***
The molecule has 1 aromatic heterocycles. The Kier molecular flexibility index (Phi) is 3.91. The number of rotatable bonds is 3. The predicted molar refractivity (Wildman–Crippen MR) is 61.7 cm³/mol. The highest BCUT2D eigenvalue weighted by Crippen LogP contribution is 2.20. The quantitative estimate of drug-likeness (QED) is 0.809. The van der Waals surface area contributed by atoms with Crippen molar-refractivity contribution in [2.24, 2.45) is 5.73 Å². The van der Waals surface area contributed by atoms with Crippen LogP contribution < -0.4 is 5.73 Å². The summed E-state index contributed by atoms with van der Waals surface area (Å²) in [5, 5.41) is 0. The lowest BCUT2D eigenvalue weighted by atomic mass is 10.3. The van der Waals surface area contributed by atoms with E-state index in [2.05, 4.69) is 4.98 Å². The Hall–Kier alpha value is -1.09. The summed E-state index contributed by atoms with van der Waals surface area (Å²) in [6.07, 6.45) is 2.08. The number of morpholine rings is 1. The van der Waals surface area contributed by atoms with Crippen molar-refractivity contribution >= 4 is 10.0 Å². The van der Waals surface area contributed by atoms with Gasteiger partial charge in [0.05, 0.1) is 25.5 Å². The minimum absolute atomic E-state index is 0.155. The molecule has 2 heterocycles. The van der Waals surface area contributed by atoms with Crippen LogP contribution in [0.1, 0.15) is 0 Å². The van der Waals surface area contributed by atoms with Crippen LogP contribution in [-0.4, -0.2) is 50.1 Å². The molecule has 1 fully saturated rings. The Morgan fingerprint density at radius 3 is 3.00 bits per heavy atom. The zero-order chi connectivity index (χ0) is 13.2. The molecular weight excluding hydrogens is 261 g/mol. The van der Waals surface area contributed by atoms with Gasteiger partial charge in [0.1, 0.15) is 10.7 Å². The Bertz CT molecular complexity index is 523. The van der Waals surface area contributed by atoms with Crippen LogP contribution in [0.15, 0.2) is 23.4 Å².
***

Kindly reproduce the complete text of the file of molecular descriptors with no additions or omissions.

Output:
The molecule has 1 aromatic heterocycles. The Kier molecular flexibility index (Phi) is 3.91. The number of rotatable bonds is 3. The predicted molar refractivity (Wildman–Crippen MR) is 61.7 cm³/mol. The highest BCUT2D eigenvalue weighted by Crippen LogP contribution is 2.20. The quantitative estimate of drug-likeness (QED) is 0.809. The van der Waals surface area contributed by atoms with Crippen molar-refractivity contribution in [2.24, 2.45) is 5.73 Å². The van der Waals surface area contributed by atoms with Crippen LogP contribution < -0.4 is 5.73 Å². The summed E-state index contributed by atoms with van der Waals surface area (Å²) in [5, 5.41) is 0. The lowest BCUT2D eigenvalue weighted by atomic mass is 10.3. The van der Waals surface area contributed by atoms with E-state index in [2.05, 4.69) is 4.98 Å². The Hall–Kier alpha value is -1.09. The summed E-state index contributed by atoms with van der Waals surface area (Å²) in [6.07, 6.45) is 2.08. The number of morpholine rings is 1. The van der Waals surface area contributed by atoms with Crippen molar-refractivity contribution >= 4 is 10.0 Å². The van der Waals surface area contributed by atoms with Gasteiger partial charge in [0.05, 0.1) is 25.5 Å². The minimum absolute atomic E-state index is 0.155. The molecule has 2 heterocycles. The van der Waals surface area contributed by atoms with Crippen LogP contribution in [0.1, 0.15) is 0 Å². The van der Waals surface area contributed by atoms with Crippen LogP contribution in [-0.4, -0.2) is 50.1 Å². The molecule has 1 fully saturated rings. The Morgan fingerprint density at radius 3 is 3.00 bits per heavy atom. The zero-order chi connectivity index (χ0) is 13.2. The molecular weight excluding hydrogens is 261 g/mol. The van der Waals surface area contributed by atoms with Gasteiger partial charge in [0.1, 0.15) is 10.7 Å². The Bertz CT molecular complexity index is 523. The van der Waals surface area contributed by atoms with Crippen LogP contribution in [0.15, 0.2) is 23.4 Å².